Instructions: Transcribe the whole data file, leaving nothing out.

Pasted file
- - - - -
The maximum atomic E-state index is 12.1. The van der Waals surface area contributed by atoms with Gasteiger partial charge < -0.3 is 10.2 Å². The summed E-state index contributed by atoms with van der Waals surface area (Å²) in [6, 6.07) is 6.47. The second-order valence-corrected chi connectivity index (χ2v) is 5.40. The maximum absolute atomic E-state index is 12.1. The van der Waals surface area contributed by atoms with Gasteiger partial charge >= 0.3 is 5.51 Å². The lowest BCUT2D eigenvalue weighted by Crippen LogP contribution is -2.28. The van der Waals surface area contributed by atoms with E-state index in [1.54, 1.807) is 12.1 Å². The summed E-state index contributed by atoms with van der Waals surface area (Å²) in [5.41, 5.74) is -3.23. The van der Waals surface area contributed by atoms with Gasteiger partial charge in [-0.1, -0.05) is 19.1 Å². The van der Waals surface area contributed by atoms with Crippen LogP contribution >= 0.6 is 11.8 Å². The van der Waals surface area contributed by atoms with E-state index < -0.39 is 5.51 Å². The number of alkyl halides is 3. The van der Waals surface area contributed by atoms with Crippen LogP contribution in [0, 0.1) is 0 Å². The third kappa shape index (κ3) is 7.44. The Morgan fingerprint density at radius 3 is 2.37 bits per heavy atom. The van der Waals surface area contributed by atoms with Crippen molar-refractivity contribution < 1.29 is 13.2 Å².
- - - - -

The maximum atomic E-state index is 12.1. The van der Waals surface area contributed by atoms with Gasteiger partial charge < -0.3 is 10.2 Å². The summed E-state index contributed by atoms with van der Waals surface area (Å²) in [6, 6.07) is 6.47. The second-order valence-corrected chi connectivity index (χ2v) is 5.40. The maximum absolute atomic E-state index is 12.1. The van der Waals surface area contributed by atoms with Gasteiger partial charge >= 0.3 is 5.51 Å². The lowest BCUT2D eigenvalue weighted by Crippen LogP contribution is -2.28. The van der Waals surface area contributed by atoms with E-state index in [1.54, 1.807) is 12.1 Å². The summed E-state index contributed by atoms with van der Waals surface area (Å²) in [5.41, 5.74) is -3.23. The van der Waals surface area contributed by atoms with Gasteiger partial charge in [-0.1, -0.05) is 19.1 Å². The van der Waals surface area contributed by atoms with Crippen LogP contribution >= 0.6 is 11.8 Å². The van der Waals surface area contributed by atoms with E-state index < -0.39 is 5.51 Å². The number of alkyl halides is 3. The van der Waals surface area contributed by atoms with Crippen LogP contribution in [0, 0.1) is 0 Å². The third kappa shape index (κ3) is 7.44. The Morgan fingerprint density at radius 3 is 2.37 bits per heavy atom. The van der Waals surface area contributed by atoms with Crippen molar-refractivity contribution < 1.29 is 13.2 Å².